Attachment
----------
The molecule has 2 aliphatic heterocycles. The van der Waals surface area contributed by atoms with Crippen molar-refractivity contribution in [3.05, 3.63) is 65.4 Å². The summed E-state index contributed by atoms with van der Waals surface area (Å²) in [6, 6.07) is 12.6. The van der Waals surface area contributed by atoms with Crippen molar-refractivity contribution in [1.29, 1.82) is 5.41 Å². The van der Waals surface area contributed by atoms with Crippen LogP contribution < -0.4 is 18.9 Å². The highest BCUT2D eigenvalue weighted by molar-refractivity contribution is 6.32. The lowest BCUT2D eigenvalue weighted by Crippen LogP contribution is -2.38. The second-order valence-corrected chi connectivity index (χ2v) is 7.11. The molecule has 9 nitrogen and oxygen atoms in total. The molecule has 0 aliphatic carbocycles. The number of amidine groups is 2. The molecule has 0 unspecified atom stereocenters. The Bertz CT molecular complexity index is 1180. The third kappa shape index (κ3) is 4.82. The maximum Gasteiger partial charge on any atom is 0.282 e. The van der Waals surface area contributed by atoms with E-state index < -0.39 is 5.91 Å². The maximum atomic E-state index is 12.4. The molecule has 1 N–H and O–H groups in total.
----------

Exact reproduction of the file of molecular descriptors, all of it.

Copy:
The molecule has 2 aliphatic heterocycles. The van der Waals surface area contributed by atoms with Crippen molar-refractivity contribution in [3.05, 3.63) is 65.4 Å². The summed E-state index contributed by atoms with van der Waals surface area (Å²) in [6, 6.07) is 12.6. The van der Waals surface area contributed by atoms with Crippen molar-refractivity contribution in [1.29, 1.82) is 5.41 Å². The van der Waals surface area contributed by atoms with Crippen LogP contribution < -0.4 is 18.9 Å². The highest BCUT2D eigenvalue weighted by molar-refractivity contribution is 6.32. The lowest BCUT2D eigenvalue weighted by Crippen LogP contribution is -2.38. The second-order valence-corrected chi connectivity index (χ2v) is 7.11. The molecule has 9 nitrogen and oxygen atoms in total. The molecule has 0 aliphatic carbocycles. The number of amidine groups is 2. The molecule has 0 unspecified atom stereocenters. The Bertz CT molecular complexity index is 1180. The third kappa shape index (κ3) is 4.82. The maximum Gasteiger partial charge on any atom is 0.282 e. The van der Waals surface area contributed by atoms with E-state index < -0.39 is 5.91 Å². The maximum atomic E-state index is 12.4. The molecule has 1 N–H and O–H groups in total.